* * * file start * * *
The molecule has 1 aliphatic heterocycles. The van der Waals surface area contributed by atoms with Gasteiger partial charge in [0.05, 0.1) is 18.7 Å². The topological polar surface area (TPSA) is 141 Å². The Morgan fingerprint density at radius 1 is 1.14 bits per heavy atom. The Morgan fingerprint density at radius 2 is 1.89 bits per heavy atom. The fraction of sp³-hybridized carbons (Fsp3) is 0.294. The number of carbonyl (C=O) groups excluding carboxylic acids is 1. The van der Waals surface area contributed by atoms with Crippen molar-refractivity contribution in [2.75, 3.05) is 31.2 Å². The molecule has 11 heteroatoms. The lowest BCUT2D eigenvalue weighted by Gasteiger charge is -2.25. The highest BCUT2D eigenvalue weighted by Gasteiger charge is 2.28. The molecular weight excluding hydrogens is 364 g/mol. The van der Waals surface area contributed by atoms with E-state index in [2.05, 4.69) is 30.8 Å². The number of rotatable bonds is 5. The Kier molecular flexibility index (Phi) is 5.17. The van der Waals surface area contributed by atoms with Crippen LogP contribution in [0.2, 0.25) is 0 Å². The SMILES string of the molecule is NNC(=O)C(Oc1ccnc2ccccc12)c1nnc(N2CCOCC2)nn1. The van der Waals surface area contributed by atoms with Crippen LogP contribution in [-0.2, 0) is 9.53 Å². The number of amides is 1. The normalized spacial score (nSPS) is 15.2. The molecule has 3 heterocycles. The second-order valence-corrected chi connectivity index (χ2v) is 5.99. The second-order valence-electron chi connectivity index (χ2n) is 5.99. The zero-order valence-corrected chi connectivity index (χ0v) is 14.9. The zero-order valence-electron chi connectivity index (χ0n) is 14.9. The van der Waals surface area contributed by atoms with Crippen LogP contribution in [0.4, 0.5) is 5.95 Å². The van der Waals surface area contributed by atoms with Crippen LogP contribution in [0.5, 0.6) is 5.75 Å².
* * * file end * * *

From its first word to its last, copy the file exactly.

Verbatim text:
The molecule has 1 aliphatic heterocycles. The van der Waals surface area contributed by atoms with Gasteiger partial charge in [0.05, 0.1) is 18.7 Å². The topological polar surface area (TPSA) is 141 Å². The Morgan fingerprint density at radius 1 is 1.14 bits per heavy atom. The Morgan fingerprint density at radius 2 is 1.89 bits per heavy atom. The fraction of sp³-hybridized carbons (Fsp3) is 0.294. The number of carbonyl (C=O) groups excluding carboxylic acids is 1. The van der Waals surface area contributed by atoms with Crippen molar-refractivity contribution in [2.75, 3.05) is 31.2 Å². The molecule has 11 heteroatoms. The lowest BCUT2D eigenvalue weighted by Gasteiger charge is -2.25. The highest BCUT2D eigenvalue weighted by Gasteiger charge is 2.28. The molecular weight excluding hydrogens is 364 g/mol. The van der Waals surface area contributed by atoms with E-state index in [2.05, 4.69) is 30.8 Å². The number of rotatable bonds is 5. The Kier molecular flexibility index (Phi) is 5.17. The van der Waals surface area contributed by atoms with Crippen LogP contribution in [0.2, 0.25) is 0 Å². The SMILES string of the molecule is NNC(=O)C(Oc1ccnc2ccccc12)c1nnc(N2CCOCC2)nn1. The van der Waals surface area contributed by atoms with Crippen LogP contribution in [-0.2, 0) is 9.53 Å². The number of amides is 1. The normalized spacial score (nSPS) is 15.2. The molecule has 3 heterocycles. The second-order valence-corrected chi connectivity index (χ2v) is 5.99. The second-order valence-electron chi connectivity index (χ2n) is 5.99. The zero-order valence-corrected chi connectivity index (χ0v) is 14.9. The zero-order valence-electron chi connectivity index (χ0n) is 14.9. The van der Waals surface area contributed by atoms with Crippen LogP contribution in [0.4, 0.5) is 5.95 Å². The van der Waals surface area contributed by atoms with Crippen LogP contribution in [0.5, 0.6) is 5.75 Å².